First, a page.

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Friday, February 20, 2015

Biggest cause of death from allergic reaction

(Shutterstock image)

Are you surprised to see a picture of medication?!

 I was when I read the story on Webmd!

I am allergic to seafood, and Son #2 is allergic to tree nuts. And I have read plenty of stories about people who are allergic to peanuts and have had a severe allergic reaction. In fact, some allergic reactions are so severe (anaphylaxis), that they can cause death. 

When I think of someone having an allergic reaction, I usually think they ate something that caused anaphylaxis. 

But not so fast!! 

In the Webmd article, a group of researchers looked at deaths certificates from 1999-2010 from the 
U. S. National Mortality Data Base. They found almost 2,500 deaths from anaphylaxis, and they tried to figure out what caused the deaths. 

The results of the study were surprising. They found that: 
  • 59% of deaths were from medications
  •  7 % were from food
  •  15% were from venom (insect bite or sting)
  • 19% didn't specify the cause
The study also says that:
 
"The drug that caused the reaction wasn't identified in 75 percent of the deaths. When the responsible drug was identified, it was an antibiotic in 40 percent of the cases, Jerschow found. The next most common allergy-inducing drugs were radiocontrast agents, which are used during diagnostic imaging tests, followed by chemotherapy medications to treat cancer, the study reported. "
Most MRIs and chemotherapy treatments are done in a hospital, so you should be able to get emergency care if that happens.

The important thing is to recognize anaphylaxis. Mayo Clinic says:

"Anaphylaxis symptoms usually occur within minutes of exposure to an allergen. Sometimes, however, anaphylaxis can occur a half-hour or longer after exposure. Anaphylaxis symptoms include":
  • "Skin reactions, including hives along with itching, and flushed or pale skin (almost always present with anaphylaxis)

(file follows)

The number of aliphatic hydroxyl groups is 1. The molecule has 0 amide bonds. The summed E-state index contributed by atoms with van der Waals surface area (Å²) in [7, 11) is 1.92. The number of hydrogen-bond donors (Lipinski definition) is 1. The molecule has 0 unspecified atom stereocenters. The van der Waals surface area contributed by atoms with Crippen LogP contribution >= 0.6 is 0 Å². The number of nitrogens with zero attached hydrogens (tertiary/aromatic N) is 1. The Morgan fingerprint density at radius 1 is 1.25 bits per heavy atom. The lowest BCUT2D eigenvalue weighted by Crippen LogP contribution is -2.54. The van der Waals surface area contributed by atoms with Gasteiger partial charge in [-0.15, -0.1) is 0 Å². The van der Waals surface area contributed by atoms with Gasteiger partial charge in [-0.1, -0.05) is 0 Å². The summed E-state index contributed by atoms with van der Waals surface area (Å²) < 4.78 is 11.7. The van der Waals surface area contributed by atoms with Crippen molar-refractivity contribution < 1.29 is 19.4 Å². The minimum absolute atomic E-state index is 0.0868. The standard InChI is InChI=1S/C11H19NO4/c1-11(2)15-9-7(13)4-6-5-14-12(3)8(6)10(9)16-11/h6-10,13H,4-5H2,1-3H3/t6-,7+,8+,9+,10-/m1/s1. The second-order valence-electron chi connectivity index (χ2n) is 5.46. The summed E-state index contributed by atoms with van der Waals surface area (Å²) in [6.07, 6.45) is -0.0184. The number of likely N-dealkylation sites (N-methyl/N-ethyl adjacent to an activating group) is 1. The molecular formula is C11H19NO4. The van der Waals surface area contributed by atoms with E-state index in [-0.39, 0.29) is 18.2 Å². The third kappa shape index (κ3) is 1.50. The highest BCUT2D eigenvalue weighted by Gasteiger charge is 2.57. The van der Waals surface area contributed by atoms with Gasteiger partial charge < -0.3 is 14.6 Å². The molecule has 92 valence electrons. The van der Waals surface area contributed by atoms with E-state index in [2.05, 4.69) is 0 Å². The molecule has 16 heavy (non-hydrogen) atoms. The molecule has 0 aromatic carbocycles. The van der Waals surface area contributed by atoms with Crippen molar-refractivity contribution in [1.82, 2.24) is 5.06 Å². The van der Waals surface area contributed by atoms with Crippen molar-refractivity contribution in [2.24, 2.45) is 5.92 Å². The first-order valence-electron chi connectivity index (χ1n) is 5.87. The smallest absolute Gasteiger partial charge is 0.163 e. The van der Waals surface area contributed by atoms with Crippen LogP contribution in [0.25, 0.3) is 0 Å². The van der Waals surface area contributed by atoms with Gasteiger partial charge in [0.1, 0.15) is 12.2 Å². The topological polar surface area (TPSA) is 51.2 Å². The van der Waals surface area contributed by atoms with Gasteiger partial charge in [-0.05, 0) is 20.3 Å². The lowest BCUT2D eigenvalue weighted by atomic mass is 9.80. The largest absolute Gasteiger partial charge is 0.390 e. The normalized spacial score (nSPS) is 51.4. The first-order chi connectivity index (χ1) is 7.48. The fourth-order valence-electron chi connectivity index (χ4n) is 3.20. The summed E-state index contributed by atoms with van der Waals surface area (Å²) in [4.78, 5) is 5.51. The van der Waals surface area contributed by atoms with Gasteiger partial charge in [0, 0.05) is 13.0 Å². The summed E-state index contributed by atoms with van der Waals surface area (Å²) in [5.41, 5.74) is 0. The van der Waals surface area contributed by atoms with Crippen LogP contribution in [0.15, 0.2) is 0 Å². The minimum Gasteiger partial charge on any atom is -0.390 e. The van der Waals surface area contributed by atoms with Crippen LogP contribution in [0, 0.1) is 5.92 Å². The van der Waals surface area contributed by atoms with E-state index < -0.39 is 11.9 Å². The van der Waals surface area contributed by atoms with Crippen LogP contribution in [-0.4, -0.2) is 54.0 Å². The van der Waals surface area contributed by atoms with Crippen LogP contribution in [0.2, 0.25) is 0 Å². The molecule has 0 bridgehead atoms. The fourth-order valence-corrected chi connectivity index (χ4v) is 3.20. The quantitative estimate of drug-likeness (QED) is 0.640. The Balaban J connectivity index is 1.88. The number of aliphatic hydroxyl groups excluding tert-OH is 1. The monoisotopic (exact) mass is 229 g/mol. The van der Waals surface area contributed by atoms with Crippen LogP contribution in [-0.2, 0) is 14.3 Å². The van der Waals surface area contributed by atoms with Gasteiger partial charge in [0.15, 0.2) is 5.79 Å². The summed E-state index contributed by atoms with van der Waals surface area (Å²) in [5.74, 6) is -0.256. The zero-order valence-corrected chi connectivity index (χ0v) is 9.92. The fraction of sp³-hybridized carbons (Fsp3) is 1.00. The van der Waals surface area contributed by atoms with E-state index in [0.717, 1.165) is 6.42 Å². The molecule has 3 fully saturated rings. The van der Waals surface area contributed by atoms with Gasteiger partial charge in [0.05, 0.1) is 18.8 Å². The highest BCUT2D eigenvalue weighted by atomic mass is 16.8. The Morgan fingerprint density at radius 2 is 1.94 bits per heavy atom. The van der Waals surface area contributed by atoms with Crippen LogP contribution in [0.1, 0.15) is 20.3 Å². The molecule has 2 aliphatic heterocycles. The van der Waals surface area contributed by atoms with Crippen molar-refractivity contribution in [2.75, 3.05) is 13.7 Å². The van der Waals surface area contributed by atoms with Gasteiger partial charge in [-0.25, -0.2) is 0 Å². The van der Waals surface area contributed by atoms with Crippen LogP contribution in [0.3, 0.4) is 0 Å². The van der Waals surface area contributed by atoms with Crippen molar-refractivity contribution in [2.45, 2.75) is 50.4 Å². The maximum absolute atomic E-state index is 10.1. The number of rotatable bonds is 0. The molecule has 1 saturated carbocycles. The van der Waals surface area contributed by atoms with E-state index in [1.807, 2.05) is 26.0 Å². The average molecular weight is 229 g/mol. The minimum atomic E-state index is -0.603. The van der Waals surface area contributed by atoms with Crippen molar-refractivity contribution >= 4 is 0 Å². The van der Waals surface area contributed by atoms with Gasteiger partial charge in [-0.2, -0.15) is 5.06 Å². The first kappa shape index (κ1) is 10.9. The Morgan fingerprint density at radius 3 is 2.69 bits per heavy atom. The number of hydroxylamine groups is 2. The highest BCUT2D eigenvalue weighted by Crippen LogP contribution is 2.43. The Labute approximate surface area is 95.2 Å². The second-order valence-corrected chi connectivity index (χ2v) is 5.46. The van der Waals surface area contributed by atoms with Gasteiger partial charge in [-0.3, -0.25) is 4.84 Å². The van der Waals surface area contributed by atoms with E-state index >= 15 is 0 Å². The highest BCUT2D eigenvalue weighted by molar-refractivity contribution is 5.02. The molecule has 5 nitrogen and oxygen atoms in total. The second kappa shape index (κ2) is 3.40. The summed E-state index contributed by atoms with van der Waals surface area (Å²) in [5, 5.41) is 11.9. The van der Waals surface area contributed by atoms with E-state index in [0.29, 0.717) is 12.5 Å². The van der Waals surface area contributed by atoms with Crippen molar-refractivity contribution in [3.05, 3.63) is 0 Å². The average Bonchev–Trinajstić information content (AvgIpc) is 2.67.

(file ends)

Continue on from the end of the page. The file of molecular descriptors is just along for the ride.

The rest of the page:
• A feeling of warmth
  • The sensation of a lump in your throat
  • Constriction of the airways and a swollen tongue or throat, which can cause wheezing and trouble breathing
  • A weak and rapid pulse
  • Nausea, vomiting or diarrhea
  • Dizziness or fainting"
Mayo Clinic also says: "Seek emergency medical help if you, your child or someone else you're with has a severe allergic reaction."
 
Hopefully you won't ever experience anaphylaxis. But, I believe knowledge is power. So knowing what can cause a severe allergic reaction is helpful. I'll tuck the information in the back of my brain (and hope I never need to use it!)
 

8 comments:

  1. Whew I just had anaphylaxis the other day from eating cake balls made with soy milk at church. Soy is hidden everywhere, so I guess I won't eat anything if I can't see the ingredients. Luckily the bishop's wife recognized the symptoms and gave me my auvi-q and took me to the ER, she stayed with me until I was discharged and my home teachers came and gave me a blessing.

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    1. How scary! It is so hard that I have to ask what's in every food. Anytime I go to an office party, church party, family party, etc.

      Sheesh!

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  2. And now as I'm typing this im in the student health center being monitored because I was just given epinephrine for rebound anaphylaxis, after 2 days!!

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    1. Oh wow! I hope you are okay. CDC has a section about anaphylaxis that said it can happen up to 2 days later.....yikes!

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  3. I feel like more and more children and people have allergies to different substances than they did before. Luckily we have the right medication to help keep these people from getting really sick or dying. Think about it, without the asthma treatments we have now, there would be a lot of people who would have serious breathing problems. http://www.ncaac.com

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    1. Yes, modern medicine saves lives! And I think more people recognize what the symptoms of allergies and asthma.

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  4. And yet another rebound anaphylaxis, man today is not my day!! I'm going to the ER and I'm staying overnight

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